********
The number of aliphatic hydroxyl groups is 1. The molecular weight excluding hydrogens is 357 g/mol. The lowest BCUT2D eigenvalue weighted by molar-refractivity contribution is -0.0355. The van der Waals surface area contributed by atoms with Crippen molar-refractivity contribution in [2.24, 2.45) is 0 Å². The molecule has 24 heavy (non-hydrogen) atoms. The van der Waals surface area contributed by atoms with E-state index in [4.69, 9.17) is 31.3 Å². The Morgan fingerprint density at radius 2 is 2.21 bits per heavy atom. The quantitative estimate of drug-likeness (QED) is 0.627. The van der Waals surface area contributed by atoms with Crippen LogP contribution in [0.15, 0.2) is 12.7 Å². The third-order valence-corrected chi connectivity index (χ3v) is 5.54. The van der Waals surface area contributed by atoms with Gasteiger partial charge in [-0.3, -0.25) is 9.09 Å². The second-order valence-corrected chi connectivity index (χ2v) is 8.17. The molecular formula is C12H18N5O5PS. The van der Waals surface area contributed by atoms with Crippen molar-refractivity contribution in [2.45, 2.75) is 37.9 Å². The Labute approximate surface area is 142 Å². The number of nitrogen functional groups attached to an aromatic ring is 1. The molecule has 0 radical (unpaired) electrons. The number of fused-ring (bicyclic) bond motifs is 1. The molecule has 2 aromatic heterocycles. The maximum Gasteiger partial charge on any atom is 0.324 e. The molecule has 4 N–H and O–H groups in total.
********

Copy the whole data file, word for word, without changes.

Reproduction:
The number of aliphatic hydroxyl groups is 1. The molecular weight excluding hydrogens is 357 g/mol. The lowest BCUT2D eigenvalue weighted by molar-refractivity contribution is -0.0355. The van der Waals surface area contributed by atoms with Crippen molar-refractivity contribution in [2.24, 2.45) is 0 Å². The molecule has 24 heavy (non-hydrogen) atoms. The van der Waals surface area contributed by atoms with E-state index in [4.69, 9.17) is 31.3 Å². The Morgan fingerprint density at radius 2 is 2.21 bits per heavy atom. The quantitative estimate of drug-likeness (QED) is 0.627. The van der Waals surface area contributed by atoms with Crippen LogP contribution in [0.15, 0.2) is 12.7 Å². The third-order valence-corrected chi connectivity index (χ3v) is 5.54. The van der Waals surface area contributed by atoms with Gasteiger partial charge in [-0.3, -0.25) is 9.09 Å². The second-order valence-corrected chi connectivity index (χ2v) is 8.17. The molecular formula is C12H18N5O5PS. The van der Waals surface area contributed by atoms with Crippen molar-refractivity contribution in [2.45, 2.75) is 37.9 Å². The Labute approximate surface area is 142 Å². The number of nitrogen functional groups attached to an aromatic ring is 1. The molecule has 0 radical (unpaired) electrons. The number of fused-ring (bicyclic) bond motifs is 1. The molecule has 2 aromatic heterocycles. The maximum Gasteiger partial charge on any atom is 0.324 e. The molecule has 4 N–H and O–H groups in total.